Though the population of the village of San Antonio 12 miles south of Socorro is less than a hundred people, it is a village with plenty of character. It is the boyhood home of Conrad Hilton, the hotel magnate. The Owl Bar, on the corner of Highway 380 and Highway 1, is famous for its green chile cheeseburgers as well as having been a meeting place for the scientists who detonated the world’s first atomic bomb at the Trinity Site east of San Antonio on July 16, 1945. Two blocks away from the Owl is the Buckhorn Tavern, the site of a throwdown with the Food Network’s Bobby Flay in 2009. Bob Olguin of the Buckhorn bested Bobby Flay when it came to producing the better green chile cheeseburger.

Not to be outdone by the purveyors of green chile cheeseburgers, the San Antonio Crane Café offers a menu of superb Mexican food. And for dessert? Tourists and locals alike frequent the San Antonio General Store for its homemade fudge and hand-scooped ice cream.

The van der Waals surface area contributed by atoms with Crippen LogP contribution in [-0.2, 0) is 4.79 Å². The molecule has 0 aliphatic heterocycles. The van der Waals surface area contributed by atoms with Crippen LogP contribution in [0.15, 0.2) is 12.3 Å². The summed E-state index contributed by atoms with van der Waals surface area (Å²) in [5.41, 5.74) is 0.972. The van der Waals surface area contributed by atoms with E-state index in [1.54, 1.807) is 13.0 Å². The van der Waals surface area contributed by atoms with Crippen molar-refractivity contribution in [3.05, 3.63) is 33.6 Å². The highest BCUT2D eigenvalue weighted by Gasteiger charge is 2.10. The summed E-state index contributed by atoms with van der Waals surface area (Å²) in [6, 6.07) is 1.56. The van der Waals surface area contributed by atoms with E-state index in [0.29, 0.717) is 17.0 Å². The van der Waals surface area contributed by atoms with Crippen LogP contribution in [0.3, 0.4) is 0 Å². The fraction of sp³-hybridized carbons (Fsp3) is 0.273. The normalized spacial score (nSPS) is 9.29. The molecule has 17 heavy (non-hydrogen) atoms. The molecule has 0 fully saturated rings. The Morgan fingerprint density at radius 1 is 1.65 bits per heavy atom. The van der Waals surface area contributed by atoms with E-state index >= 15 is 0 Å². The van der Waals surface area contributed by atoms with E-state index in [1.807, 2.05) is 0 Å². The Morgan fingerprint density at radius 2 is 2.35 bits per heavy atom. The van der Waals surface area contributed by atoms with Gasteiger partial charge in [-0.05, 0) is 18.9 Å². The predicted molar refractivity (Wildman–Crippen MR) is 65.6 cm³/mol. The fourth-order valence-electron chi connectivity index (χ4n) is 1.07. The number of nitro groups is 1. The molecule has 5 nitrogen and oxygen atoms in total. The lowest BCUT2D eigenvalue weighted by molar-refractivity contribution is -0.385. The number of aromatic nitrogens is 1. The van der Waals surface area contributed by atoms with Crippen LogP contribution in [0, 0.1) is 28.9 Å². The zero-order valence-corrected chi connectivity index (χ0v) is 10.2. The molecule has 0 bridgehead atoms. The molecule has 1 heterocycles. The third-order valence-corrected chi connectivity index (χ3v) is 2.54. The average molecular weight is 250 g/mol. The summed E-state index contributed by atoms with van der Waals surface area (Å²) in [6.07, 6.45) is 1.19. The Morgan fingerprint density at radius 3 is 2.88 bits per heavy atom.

San Antonio is known as the gateway to the Bosque del Apache National Wildlife Refuge, the famous winter home of thousands of sandhill cranes and snow geese. Thousands of birders pass through the village on their way to the Bosque during the winter season, beginning with the annual Festival of the Cranes the third week of November through the beginning of spring migration at the end of February.

Another must-see is the San Antonio mission church on Highway 1. Unfortunately visitors are limited to viewing the church from the outside as the church has been closed since 2010. Crumbling adobe and cracked mud walls have made the building unstable and unsafe.

Good food, friendly folks, interesting architecture and plenty of history make San Antonio a great place to stop on your way to see the birds or just as a respite from I-25.

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